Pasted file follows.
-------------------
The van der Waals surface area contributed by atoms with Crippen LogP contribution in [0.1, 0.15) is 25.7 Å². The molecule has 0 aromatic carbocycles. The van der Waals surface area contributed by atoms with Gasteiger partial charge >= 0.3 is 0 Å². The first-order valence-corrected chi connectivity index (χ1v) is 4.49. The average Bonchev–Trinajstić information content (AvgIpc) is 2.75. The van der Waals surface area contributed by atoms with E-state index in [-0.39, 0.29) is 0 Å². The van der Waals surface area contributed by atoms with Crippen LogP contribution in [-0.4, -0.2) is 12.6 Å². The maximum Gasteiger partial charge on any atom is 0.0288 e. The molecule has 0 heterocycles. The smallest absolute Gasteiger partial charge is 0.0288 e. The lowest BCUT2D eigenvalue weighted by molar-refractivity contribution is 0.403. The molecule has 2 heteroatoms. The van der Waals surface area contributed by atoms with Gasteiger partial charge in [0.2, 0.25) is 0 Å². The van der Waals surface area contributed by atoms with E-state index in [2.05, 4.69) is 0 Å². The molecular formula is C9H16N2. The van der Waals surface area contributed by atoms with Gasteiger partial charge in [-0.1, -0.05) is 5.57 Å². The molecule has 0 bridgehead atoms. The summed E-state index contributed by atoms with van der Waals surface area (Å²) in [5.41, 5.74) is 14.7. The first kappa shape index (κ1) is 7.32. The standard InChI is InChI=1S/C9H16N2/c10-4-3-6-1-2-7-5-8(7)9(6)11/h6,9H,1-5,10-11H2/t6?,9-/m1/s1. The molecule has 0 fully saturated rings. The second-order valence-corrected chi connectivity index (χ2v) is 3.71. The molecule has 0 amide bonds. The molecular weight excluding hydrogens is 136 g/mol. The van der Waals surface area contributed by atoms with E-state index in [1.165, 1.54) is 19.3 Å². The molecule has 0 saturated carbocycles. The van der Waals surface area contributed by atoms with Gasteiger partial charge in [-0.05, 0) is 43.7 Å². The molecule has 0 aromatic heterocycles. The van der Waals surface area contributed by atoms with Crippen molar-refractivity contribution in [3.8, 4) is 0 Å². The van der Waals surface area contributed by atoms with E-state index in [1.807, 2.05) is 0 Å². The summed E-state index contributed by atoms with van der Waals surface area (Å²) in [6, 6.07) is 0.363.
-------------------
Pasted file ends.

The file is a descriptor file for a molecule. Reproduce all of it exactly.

The van der Waals surface area contributed by atoms with Crippen LogP contribution in [0.1, 0.15) is 25.7 Å². The molecule has 0 aromatic carbocycles. The van der Waals surface area contributed by atoms with Gasteiger partial charge >= 0.3 is 0 Å². The first-order valence-corrected chi connectivity index (χ1v) is 4.49. The average Bonchev–Trinajstić information content (AvgIpc) is 2.75. The van der Waals surface area contributed by atoms with E-state index in [-0.39, 0.29) is 0 Å². The van der Waals surface area contributed by atoms with Crippen LogP contribution in [-0.4, -0.2) is 12.6 Å². The maximum Gasteiger partial charge on any atom is 0.0288 e. The molecule has 0 heterocycles. The smallest absolute Gasteiger partial charge is 0.0288 e. The lowest BCUT2D eigenvalue weighted by molar-refractivity contribution is 0.403. The molecule has 2 heteroatoms. The van der Waals surface area contributed by atoms with Gasteiger partial charge in [0.2, 0.25) is 0 Å². The van der Waals surface area contributed by atoms with E-state index in [2.05, 4.69) is 0 Å². The molecular formula is C9H16N2. The van der Waals surface area contributed by atoms with Gasteiger partial charge in [-0.1, -0.05) is 5.57 Å². The molecule has 0 bridgehead atoms. The summed E-state index contributed by atoms with van der Waals surface area (Å²) in [5.41, 5.74) is 14.7. The first kappa shape index (κ1) is 7.32. The standard InChI is InChI=1S/C9H16N2/c10-4-3-6-1-2-7-5-8(7)9(6)11/h6,9H,1-5,10-11H2/t6?,9-/m1/s1. The molecule has 0 fully saturated rings. The second-order valence-corrected chi connectivity index (χ2v) is 3.71. The molecule has 0 amide bonds. The molecular weight excluding hydrogens is 136 g/mol. The van der Waals surface area contributed by atoms with E-state index in [1.165, 1.54) is 19.3 Å². The molecule has 0 saturated carbocycles. The van der Waals surface area contributed by atoms with Gasteiger partial charge in [-0.05, 0) is 43.7 Å². The molecule has 0 aromatic heterocycles. The van der Waals surface area contributed by atoms with Crippen molar-refractivity contribution in [3.8, 4) is 0 Å². The van der Waals surface area contributed by atoms with E-state index in [1.807, 2.05) is 0 Å². The summed E-state index contributed by atoms with van der Waals surface area (Å²) in [6, 6.07) is 0.363.